'Frances Brody has made it to the top rank of crime writers' Daily MailYorkshire, 1922Bridgestead is a quiet village.
Pretty and remote, nothing exceptional happens, except for the day when Joshua Braithwaite goes missing in dramatic circumstances, never to be heard of again.
Now Joshua's daughter is getting married and wants one last attempt at finding her father.
Has he run off with his mistress, or was he murdered for his mounting coffers?
Kate Shackleton has always loved solving puzzles. So who better to get to the bottom of Joshua's mysterious disappearance?
But as Kate taps into the lives of the Bridgestead dwellers, she opens cracks that some would kill to keep closed . . . ***Dying in the Wool is the first Kate Shackleton novel, revamped with a brand-new look.
More reissues in the series coming soon.***What readers are saying:'Could not put this book down' *****'An excellent start to a new series' *****'It's a long time since I enjoyed a whodunnit/mystery novel so much' *****'Great book to curl up with on a winters day' *****Praise for the Kate Shackleton Series:'The series is right up there with Miss Marple' Sunday Sport'Delightful' People's Friend'Frances Brody matches a heroine of free and independent spirit with a vivid evocation of time and place . . . a novel to cherish' Barry Turner, Daily Mail'Brody's excellent mystery splendidly captures the conflicts and attitudes of the time with well-developed characters' RT Book Reviews'Kate Shackleton is a splendid heroine' Ann Granger'Kate Shackleton joins Jacqueline Winspear's Maisie Dobbs in a subgroup of young, female amateur detectives who survived and were matured by their wartime experiences.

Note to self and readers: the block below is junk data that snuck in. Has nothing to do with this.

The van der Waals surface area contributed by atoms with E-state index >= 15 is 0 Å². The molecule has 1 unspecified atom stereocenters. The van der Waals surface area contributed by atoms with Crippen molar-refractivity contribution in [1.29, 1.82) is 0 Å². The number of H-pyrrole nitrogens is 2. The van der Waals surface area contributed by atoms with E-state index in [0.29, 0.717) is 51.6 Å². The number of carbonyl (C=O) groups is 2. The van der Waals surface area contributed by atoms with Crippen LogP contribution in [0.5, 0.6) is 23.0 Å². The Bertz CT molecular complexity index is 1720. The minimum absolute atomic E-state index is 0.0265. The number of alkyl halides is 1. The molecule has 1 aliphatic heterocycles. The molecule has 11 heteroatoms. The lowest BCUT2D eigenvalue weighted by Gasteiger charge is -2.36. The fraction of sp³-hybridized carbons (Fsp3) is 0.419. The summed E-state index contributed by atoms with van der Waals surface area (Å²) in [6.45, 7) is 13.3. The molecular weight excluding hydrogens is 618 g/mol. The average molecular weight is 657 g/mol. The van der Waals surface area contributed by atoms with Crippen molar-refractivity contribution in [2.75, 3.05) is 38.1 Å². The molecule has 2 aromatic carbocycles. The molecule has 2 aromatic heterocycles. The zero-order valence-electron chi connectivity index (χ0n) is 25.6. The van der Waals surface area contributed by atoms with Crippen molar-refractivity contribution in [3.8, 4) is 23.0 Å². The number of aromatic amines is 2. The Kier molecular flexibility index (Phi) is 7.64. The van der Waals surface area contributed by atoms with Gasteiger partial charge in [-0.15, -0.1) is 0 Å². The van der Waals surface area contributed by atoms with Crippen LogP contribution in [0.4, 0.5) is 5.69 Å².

As self-reliant women in a society that still regards them a second-class citizens, they make excellent heroines' Literary Review'Frances Brody skilfully holds our attention, making us want to read on and then look forward to the next Kate Shackleton mystery' Gazette & Herald'The author keeps us highly entertained with an interesting and exciting plot, impeccably researched, and a style of writing that has the reader turning the pages eagerly to discover the truth of the mystery.
Francis Brody is fast becoming "the queen of light crime fiction"' Gazette & Herald'This is whimsical, colourful stuff and readers will warm to the entrepreneurial yet fragile Kate' Take a Break'Refreshing and highly entertaining, especially for the winter nights' Gazette & Herald'Delightful . . . the series is right up there with Miss Marple and the like.
On top of that, the covers are fantastic, too' Weekend Sport